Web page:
Hiddekel or Tigris River
Harper’s Bible Dictionary
edited by Paul J. Achtemier (San Francisco: Harper and Row, 1985)
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Hiddekel, the term in the kjv for the rsvs Tigris, the major eastern river in Mesopotamia (modern Iraq; Dan. 10:4; Gen. 2:14)
Tigris River, one of the two major rivers (the other is the Euphrates) that nourished an extensive floodplain providing the physical basis for the rise of civilization in the ancient Near East. Its name is derived from Old Persian Tigra. In Assyrian-Babylonian it was known as Idiglat, and the Hebrew Hiddekel is preserved in Gen. 2:14 where it is identified as the third river which flows east of Assyria running out of Eden. It was designated also as the location in which Daniel perceived a major vision (Dan. 10:4).
The headwaters of the river lie in the mountains of southern Armenia, modern eastern Turkey and northern Iraq, just west and south of Lake Van. It runs generally southeastward along the base of the western foothills of the Zagros Mountains. It is joined en route by three major tributaries and several minor ones draining the western slopes of the hills to the northeast. The main tributaries are the Upper Zab, the Lower Zab, and the Diyala.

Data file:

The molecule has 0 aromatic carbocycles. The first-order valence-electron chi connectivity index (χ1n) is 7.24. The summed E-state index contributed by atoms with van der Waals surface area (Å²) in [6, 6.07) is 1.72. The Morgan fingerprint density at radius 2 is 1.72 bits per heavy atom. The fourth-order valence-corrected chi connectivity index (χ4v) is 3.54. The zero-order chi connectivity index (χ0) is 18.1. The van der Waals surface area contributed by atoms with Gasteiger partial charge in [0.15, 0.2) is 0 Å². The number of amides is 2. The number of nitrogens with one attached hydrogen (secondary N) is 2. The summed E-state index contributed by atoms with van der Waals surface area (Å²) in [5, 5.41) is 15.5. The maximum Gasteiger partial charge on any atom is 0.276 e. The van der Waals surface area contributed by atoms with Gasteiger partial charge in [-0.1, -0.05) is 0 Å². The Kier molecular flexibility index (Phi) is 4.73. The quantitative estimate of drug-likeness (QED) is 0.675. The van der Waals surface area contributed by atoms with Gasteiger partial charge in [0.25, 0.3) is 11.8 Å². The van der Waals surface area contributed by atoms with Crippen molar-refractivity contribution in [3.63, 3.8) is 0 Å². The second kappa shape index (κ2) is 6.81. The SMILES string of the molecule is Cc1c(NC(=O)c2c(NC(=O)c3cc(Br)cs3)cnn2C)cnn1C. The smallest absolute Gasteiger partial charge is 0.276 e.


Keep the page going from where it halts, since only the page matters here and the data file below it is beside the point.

Important ancient cities built on the Tigris include Assyrias Nineveh (opposite modern Mosul) and Asshur (the original Assyrian capital), modern Qal¯at Shergat. Near modern Baghdad lay the Neo-Babylonian commercial center Opis, and farther south at modern Sulman Pak was the Parthian and Sassanian city named Ctesiphon. Its location is still marked by a most magnificent brick vaulted arch. Across the river on the west bank at modern Tell Umar are the ruins of the Seleucid capital Seleucia.
Physically the river is fast and rugged in the upper reaches, being navigable only from Mosul southward. Its 1,146-mile length was close enough to the Euphrates from about Baghdad south to allow canals to run irrigation water across from the higher western riverbed toward the Tigris. This 10,000-square-mile basin provided the agricultural sustenance for the earliest city-state and empire building of which we have record. The lower reaches of the river were slow flowing, meandering, and ended in salt marshes in antiquity. Now the bed joins that of the Euphrates to form the Shatt al-Arab before emptying into the Persian Gulf. This ancient setting provided the physical context for some of our most ancient literature, in which the survival of life depended on the constantly flexing battle between the forces of the fresh and salt waters.
Edited for BibleTexts.com by Robert Nguyen Cramer